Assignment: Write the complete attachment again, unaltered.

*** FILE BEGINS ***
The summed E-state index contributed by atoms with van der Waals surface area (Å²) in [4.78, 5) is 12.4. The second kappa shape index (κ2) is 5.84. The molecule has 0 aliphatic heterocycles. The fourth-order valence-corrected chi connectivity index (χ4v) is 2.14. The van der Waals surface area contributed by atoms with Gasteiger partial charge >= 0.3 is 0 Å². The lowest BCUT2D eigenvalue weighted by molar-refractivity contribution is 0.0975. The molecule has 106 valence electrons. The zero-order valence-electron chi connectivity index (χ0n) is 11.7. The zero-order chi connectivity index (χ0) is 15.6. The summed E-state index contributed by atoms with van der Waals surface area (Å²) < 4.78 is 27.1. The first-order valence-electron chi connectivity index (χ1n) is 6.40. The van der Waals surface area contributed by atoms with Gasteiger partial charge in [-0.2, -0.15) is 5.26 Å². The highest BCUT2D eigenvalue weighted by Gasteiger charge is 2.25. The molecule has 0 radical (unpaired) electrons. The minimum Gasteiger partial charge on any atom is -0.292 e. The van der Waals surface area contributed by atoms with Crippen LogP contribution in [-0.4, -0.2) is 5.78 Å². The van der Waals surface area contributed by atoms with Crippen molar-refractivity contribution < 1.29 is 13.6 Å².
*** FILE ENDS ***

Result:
The summed E-state index contributed by atoms with van der Waals surface area (Å²) in [4.78, 5) is 12.4. The second kappa shape index (κ2) is 5.84. The molecule has 0 aliphatic heterocycles. The fourth-order valence-corrected chi connectivity index (χ4v) is 2.14. The van der Waals surface area contributed by atoms with Gasteiger partial charge >= 0.3 is 0 Å². The lowest BCUT2D eigenvalue weighted by molar-refractivity contribution is 0.0975. The molecule has 106 valence electrons. The zero-order valence-electron chi connectivity index (χ0n) is 11.7. The zero-order chi connectivity index (χ0) is 15.6. The summed E-state index contributed by atoms with van der Waals surface area (Å²) < 4.78 is 27.1. The first-order valence-electron chi connectivity index (χ1n) is 6.40. The van der Waals surface area contributed by atoms with Gasteiger partial charge in [-0.2, -0.15) is 5.26 Å². The highest BCUT2D eigenvalue weighted by Gasteiger charge is 2.25. The molecule has 0 radical (unpaired) electrons. The minimum Gasteiger partial charge on any atom is -0.292 e. The van der Waals surface area contributed by atoms with Crippen LogP contribution in [-0.4, -0.2) is 5.78 Å². The van der Waals surface area contributed by atoms with Crippen molar-refractivity contribution < 1.29 is 13.6 Å².